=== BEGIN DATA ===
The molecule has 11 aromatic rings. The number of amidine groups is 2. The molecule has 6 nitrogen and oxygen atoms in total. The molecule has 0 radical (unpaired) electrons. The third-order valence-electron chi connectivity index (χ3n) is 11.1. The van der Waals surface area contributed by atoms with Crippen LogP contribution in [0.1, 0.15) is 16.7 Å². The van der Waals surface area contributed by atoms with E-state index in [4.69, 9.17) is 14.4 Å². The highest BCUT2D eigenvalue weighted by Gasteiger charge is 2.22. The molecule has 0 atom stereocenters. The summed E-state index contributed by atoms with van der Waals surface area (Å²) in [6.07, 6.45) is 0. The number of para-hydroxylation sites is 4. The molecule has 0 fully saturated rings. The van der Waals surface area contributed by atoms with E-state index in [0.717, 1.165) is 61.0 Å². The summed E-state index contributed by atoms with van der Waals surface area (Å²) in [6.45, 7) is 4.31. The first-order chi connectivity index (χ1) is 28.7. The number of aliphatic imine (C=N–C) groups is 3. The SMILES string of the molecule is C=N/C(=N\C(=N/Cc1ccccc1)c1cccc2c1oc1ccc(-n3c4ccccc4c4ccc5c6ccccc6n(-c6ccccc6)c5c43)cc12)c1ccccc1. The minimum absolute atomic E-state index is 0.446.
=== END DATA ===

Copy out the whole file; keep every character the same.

The molecule has 11 aromatic rings. The number of amidine groups is 2. The molecule has 6 nitrogen and oxygen atoms in total. The molecule has 0 radical (unpaired) electrons. The third-order valence-electron chi connectivity index (χ3n) is 11.1. The van der Waals surface area contributed by atoms with Crippen LogP contribution in [0.1, 0.15) is 16.7 Å². The van der Waals surface area contributed by atoms with E-state index in [4.69, 9.17) is 14.4 Å². The highest BCUT2D eigenvalue weighted by Gasteiger charge is 2.22. The molecule has 0 atom stereocenters. The summed E-state index contributed by atoms with van der Waals surface area (Å²) in [6.07, 6.45) is 0. The number of para-hydroxylation sites is 4. The molecule has 0 fully saturated rings. The van der Waals surface area contributed by atoms with E-state index in [0.717, 1.165) is 61.0 Å². The summed E-state index contributed by atoms with van der Waals surface area (Å²) in [6.45, 7) is 4.31. The first-order chi connectivity index (χ1) is 28.7. The number of aliphatic imine (C=N–C) groups is 3. The SMILES string of the molecule is C=N/C(=N\C(=N/Cc1ccccc1)c1cccc2c1oc1ccc(-n3c4ccccc4c4ccc5c6ccccc6n(-c6ccccc6)c5c43)cc12)c1ccccc1. The minimum absolute atomic E-state index is 0.446.